On 25/02/15 19:15, Dolph Mathews wrote:

On Wed, Feb 25, 2015 at 5:42 PM, Zane Bitter <zbit...@redhat.com
<mailto:zbit...@redhat.com>> wrote:

    On 25/02/15 15:37, Joe Gordon wrote:



        On Sat, Feb 21, 2015 at 5:03 AM, Tim Bell <tim.b...@cern.ch
        <mailto:tim.b...@cern.ch>
        <mailto:tim.b...@cern.ch <mailto:tim.b...@cern.ch>>> wrote:


             A few inline comments and a general point

             How do we handle scenarios like volumes when we have a
        per-component
             janitor rather than a single co-ordinator ?

             To be clean,

             1. nova should shutdown the instance
             2. nova should then ask the volume to be detached
             3. cinder could then perform the 'project deletion' action as
             configured by the operator (such as shelve or backup)
             4. nova could then perform the 'project deletion' action as
             configured by the operator (such as VM delete or shelve)

             If we have both cinder and nova responding to a single message,
             cinder would do 3. Immediately and nova would be doing the
        shutdown
             which is likely to lead to a volume which could not be
        shelved cleanly.

             The problem I see with messages is that co-ordination of
        the actions
             may require ordering between the components.  The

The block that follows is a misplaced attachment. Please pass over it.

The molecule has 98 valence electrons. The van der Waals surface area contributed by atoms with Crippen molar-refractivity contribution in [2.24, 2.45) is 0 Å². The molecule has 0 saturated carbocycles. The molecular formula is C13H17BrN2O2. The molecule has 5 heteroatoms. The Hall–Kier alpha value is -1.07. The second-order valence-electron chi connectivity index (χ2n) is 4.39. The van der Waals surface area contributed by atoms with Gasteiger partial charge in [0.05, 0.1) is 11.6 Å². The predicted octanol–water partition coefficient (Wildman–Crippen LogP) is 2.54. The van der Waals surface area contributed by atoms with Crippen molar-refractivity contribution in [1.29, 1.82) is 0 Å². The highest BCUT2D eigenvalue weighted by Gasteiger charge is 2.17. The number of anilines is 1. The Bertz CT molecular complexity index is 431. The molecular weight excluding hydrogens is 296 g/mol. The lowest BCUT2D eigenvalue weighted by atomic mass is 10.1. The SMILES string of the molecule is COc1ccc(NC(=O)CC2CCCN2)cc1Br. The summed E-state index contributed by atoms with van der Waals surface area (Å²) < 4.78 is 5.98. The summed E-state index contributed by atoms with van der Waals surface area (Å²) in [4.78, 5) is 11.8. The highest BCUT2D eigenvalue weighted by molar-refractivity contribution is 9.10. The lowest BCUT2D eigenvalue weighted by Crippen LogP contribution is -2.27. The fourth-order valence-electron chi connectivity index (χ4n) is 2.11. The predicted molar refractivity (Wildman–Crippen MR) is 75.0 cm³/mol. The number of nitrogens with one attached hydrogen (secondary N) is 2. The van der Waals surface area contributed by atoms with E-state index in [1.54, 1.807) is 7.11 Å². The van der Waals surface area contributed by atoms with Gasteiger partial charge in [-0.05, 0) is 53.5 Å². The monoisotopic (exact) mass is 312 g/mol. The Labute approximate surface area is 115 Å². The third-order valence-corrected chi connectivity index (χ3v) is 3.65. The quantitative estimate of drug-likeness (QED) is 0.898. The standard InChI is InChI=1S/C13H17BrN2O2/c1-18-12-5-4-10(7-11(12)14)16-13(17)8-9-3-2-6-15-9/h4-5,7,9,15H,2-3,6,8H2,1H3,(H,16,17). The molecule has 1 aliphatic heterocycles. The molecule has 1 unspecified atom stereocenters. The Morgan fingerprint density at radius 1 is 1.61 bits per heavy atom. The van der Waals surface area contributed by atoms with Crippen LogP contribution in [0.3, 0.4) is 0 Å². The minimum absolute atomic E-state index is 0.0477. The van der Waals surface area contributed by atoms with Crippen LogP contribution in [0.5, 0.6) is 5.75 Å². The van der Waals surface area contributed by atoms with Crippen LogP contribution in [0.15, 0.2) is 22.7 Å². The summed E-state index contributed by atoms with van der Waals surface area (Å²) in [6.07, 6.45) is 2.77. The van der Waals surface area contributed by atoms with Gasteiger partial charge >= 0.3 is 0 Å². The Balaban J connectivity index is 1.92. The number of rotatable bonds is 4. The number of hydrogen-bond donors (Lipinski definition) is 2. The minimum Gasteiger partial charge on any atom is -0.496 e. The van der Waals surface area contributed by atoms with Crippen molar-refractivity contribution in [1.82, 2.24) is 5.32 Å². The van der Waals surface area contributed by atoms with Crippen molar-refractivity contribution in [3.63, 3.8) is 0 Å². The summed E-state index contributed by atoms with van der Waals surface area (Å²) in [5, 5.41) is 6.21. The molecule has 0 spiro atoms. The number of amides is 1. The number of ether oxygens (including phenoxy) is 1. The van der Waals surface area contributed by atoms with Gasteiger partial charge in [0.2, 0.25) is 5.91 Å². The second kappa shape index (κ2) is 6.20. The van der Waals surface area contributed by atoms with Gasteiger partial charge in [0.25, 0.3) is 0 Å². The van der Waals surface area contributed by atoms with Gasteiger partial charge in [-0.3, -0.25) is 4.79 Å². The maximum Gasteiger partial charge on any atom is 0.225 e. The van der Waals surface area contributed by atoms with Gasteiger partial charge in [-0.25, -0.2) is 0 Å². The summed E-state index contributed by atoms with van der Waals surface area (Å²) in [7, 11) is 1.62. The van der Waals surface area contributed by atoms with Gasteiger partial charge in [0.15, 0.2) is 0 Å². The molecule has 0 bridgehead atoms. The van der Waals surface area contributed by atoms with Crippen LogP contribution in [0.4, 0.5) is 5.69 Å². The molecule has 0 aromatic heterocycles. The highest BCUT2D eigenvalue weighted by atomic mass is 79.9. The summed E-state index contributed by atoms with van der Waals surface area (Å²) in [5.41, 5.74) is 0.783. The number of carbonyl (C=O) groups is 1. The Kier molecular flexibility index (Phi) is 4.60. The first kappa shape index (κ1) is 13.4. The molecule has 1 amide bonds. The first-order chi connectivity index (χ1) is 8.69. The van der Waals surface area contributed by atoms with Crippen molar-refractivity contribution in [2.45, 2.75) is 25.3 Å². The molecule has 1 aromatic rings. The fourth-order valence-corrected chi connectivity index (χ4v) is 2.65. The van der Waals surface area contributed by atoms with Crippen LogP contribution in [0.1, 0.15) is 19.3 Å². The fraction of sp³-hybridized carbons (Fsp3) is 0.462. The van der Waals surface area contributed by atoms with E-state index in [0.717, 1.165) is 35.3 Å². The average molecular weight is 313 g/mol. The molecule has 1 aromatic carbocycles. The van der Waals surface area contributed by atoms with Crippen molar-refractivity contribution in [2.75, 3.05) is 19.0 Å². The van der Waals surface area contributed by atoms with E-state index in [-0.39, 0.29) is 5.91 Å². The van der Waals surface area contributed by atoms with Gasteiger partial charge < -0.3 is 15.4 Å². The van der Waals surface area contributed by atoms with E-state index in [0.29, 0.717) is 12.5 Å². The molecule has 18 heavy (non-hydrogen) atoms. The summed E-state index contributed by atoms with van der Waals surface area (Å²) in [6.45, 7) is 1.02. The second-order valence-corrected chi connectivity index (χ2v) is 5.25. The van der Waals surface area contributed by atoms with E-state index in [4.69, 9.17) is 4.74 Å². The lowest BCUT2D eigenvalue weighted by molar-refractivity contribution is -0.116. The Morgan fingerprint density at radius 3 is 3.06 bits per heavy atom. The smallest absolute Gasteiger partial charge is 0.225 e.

disable/enable
             cases would show this in a worse scenario.


        You raise two good points.

        * How to clean something up may be different for different clouds
        * Some cleanup operations have to happen in a specific order

        Not sure what the best way to address those two points is.
        Perhaps the
        best way forward is a openstack-specs spec to hash out these
        details.


    For completeness, if nothing else, it should be noted that another
    option is for Keystone to refuse to delete the project until all
    resources within it have been removed by a user.


Keystone has no knowledge of the tenant-owned resources in OpenStack
(nor is it a client of the other services), so that's not really feasible.

As pointed out above, Keystone doesn't have any knowledge of how to orchestrate the deletion of the tenant-owned resources either (and in large part neither do the other services - except Heat, and then only for the ones it created), so by that logic neither option is feasible.

Choose your poison ;)


    It's hard to know at this point which would be more painful. Both
    sound horrific in their own way :D

    cheers,
    Zane.


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